But there are two major problems with any sort of by-the-numbers effort to flip conservative Evangelicals against Trump. First, these voters have an abiding sense of gratitude for what Trump has already done for them. Second, Trump himself is deeply tied to the religious views of a growing subset of Christian Evangelicals.
As the 45th president frequently reminds conservative Christian audiences, he was the first Republican president to redeem decades of promises to secure the reversal of Roe v. Wade and the abolition of federal constitutional abortion rights. And more generally, Trump discarded decades of embarrassed Republican efforts to downplay cultural issues in pursuit of upscale swing voters favoring moderation and compromise on topics that Evangelicals considered matters of eternal and immutable principle. He was firmly the enemy of the enemies of the people in the pews, and smote them hip and thigh unscrupulously. It will take more than a slightly higher rating on the latest set of litmus tests laid out by conservative religious leaders for mere politicians to match the founder of the MAGA movement in the esteem of voters who really do want to turn back the clock to a “greater” America.
The second element of Trump’s Evangelical primary firewall is the significant and rapidly growing subset of American Evangelicals whose view of politics and its relationship to religion cannot be captured by mere policy issues. Trump plays a larger-than-life role in a supernatural drama of good and evil that many of these believers embrace via the teachings of a new set of “prophetic” teachers and preachers, as religious scholar Matthew Taylor explains:
“Trump’s most ardent Christian advocates are nondenominational Charismatic evangelicals, a group sometimes referred to by academics as Independent Charismatics or Independent Network Charismatic Christians.
“Independent Charismatics emphasize a modern, supernaturally driven worldview where contemporary prophets speak directly for God; miracles are everyday experiences; menacing demonic forces must be pushed back through prayer; and immersive, ecstatic worship experiences bolster Christian believers’ confidence that they are at the center of God’s work in the world. These believers are country cousins to the more denominationally aligned Pentecostal evangelicals, though the lack of denominational oversight and the freewheeling nature of the independent Charismatic sector leaves them more vulnerable to radicalization.”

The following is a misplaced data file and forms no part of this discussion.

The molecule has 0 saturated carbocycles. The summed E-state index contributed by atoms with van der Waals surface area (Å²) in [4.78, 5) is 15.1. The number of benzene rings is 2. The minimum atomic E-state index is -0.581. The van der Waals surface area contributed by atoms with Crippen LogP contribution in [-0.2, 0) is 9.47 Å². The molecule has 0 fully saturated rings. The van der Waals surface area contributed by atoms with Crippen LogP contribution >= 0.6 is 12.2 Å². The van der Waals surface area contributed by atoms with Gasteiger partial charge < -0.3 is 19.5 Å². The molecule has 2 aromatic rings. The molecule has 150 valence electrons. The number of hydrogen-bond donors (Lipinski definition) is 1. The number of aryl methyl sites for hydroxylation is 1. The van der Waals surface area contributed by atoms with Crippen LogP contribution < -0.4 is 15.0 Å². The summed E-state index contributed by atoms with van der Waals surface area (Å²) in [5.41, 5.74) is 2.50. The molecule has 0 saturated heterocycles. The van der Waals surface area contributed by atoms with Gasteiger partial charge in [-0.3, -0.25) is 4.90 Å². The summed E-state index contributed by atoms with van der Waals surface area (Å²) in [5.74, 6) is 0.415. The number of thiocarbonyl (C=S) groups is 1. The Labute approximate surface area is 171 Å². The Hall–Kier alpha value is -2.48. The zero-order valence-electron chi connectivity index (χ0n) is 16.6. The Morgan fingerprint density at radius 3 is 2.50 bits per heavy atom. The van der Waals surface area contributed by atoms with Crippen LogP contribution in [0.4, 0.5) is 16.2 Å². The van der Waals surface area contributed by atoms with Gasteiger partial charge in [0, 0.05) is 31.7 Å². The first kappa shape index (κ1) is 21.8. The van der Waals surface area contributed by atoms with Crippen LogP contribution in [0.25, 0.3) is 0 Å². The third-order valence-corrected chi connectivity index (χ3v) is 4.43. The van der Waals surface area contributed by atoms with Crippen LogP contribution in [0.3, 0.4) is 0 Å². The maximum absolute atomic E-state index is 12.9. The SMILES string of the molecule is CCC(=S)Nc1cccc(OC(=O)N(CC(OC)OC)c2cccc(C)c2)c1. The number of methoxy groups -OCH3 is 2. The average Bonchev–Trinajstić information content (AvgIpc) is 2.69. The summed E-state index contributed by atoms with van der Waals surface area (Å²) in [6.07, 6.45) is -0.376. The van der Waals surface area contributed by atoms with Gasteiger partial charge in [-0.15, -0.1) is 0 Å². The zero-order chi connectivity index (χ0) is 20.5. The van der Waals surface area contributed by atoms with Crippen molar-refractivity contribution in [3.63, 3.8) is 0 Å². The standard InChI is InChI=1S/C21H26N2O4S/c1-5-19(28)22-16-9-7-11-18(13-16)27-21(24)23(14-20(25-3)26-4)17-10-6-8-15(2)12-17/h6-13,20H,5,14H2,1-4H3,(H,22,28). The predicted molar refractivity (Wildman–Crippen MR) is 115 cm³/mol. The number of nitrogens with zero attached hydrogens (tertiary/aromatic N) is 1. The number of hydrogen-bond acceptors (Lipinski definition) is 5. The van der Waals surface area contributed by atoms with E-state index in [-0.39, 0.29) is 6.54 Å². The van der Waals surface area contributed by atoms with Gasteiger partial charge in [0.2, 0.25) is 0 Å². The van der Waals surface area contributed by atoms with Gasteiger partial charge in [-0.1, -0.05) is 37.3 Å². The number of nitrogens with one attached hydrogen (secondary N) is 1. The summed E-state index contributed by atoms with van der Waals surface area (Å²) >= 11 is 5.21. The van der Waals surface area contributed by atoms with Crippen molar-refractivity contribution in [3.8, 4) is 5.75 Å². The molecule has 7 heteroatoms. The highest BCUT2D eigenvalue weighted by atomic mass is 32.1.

Many Independent Charismatics have been radicalized by the passions unleashed by Trump and the conflicts he has engendered. Cultural warfare is for them spiritual warfare in which Trump is literally an agent of the divine will. Independent Charismatics are notably active in Trump-adjacent groups like the ReAwaken America Tour, in which pardoned former Trump lieutenants Roger Stone and Michael Flynn have been conspicuous participants, and a newer group called Pastors for Trump. The 45th president is an irreplaceable and heroic figure in the apocalyptic cosmologies of such groups, who aren’t about to replace him with some other Republican politician, no matter what more orthodox Evangelicals say or think. Specific political “issues” are very small in their reckoning of God’s destiny for America.
So within the legions of conservative Evangelicals engaged in American politics, Trump has charismatic shock troops whom he can count on to stick with him as though their lives — indeed, their souls — depend on it. If you add in the Evangelicals who uniquely trust Trump for keeping his promises to them and are grateful for his reshaping of the U.S. Supreme Court to make it a powerful allied force, you can see why he’s not as vulnerable to raids on this base of support as you might imagine from the boasts of his rivals that they are nearer to God than he is.